me out," said George, who doesn't think much of two-a-days,
In summers past these shared practices have featured fisticuffs
and football in nearly equal measure. Last July's main event was
sparked by the antics of Cowboys defensive tackle Leon Lett, who
put a late hit on Jeff Hostetler after the Raiders quarterback
had released a pass. Hostetler retaliated by throwing a wild
punch that slightly injured his own right hand. How times
change. Hoss is now with the Washington Redskins, having been
displaced by George, and Lett is home in Dallas, tinkling into a
cup three times a week. Lett will be out until at least early
December as he serves a one-year suspension for his second
violation of the NFL's substance-abuse policy.
Last week the Raiders and the Cowboys followed the example of
their chummy owners. There were no fights to speak of, even
though the teams in Austin were two of the NFL's most penalized
in 1996: Oakland on the field, Dallas off it. Both clubs
embarrassed themselves last season and have too much at stake in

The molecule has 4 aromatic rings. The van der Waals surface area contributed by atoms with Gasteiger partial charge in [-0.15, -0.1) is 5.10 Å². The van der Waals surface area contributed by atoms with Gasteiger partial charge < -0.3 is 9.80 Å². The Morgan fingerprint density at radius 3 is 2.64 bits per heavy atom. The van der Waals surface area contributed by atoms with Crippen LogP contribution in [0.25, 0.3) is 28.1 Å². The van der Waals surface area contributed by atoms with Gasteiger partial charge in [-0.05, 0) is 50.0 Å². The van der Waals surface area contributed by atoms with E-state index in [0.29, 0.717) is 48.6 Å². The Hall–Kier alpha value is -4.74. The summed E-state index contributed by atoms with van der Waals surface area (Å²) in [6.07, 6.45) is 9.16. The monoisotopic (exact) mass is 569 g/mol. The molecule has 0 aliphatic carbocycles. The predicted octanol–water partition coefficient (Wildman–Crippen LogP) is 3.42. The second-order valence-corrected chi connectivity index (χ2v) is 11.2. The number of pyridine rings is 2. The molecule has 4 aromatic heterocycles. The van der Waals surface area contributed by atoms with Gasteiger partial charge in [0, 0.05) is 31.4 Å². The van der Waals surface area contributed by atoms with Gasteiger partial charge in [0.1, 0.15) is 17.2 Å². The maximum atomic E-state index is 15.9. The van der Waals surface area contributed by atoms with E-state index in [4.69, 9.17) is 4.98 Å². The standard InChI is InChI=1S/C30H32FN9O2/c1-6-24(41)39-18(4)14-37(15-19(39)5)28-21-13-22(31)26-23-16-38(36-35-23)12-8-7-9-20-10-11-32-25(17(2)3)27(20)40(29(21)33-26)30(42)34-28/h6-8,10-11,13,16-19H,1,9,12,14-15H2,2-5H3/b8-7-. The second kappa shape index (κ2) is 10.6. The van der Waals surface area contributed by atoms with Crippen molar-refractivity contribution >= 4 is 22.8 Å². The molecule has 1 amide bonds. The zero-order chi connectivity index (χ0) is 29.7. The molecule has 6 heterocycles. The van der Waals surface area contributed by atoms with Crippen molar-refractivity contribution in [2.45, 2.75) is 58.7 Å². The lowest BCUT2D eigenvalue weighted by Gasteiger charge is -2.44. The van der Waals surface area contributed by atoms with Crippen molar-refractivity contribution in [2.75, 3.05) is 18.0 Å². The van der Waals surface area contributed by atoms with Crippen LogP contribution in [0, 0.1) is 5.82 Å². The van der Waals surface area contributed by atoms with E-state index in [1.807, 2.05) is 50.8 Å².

1997 to be wasting time brawling. Also, as Oakland strong safety
Lorenzo Lynch pointed out, "It's hotter than it was last year.
Heat like this takes the fight right out of you."
If the Raiders seemed more focused than in seasons past, it's
because after missing the playoffs for three years running and
leading the AFC in penalties for two straight seasons, they are
out of excuses. The players got the coach they wanted, and the
owner got the quarterback he wanted. Davis also plucked Super
Bowl MVP Desmond Howard off of the free-agent market, although a
strained hamstring sidelined the return specialist for most of
the week in Austin. Thus no light was shed on the mystery of
whether Howard, a Heisman Trophy winner who has already flopped
as a receiver with three NFL teams, will succeed as a wideout in
Standing with Jones last week, Davis remarked on what he
perceived to be the Cowboys' "sense of urgency." It was an
accurate read. Dallas began the 1996 season with two players
serving substance-abuse-related suspensions and ended it with an
upset loss to the Carolina Panthers in the NFC divisional
playoffs. In an emotional speech the following day, Jones
pleaded with the players to keep their noses clean in the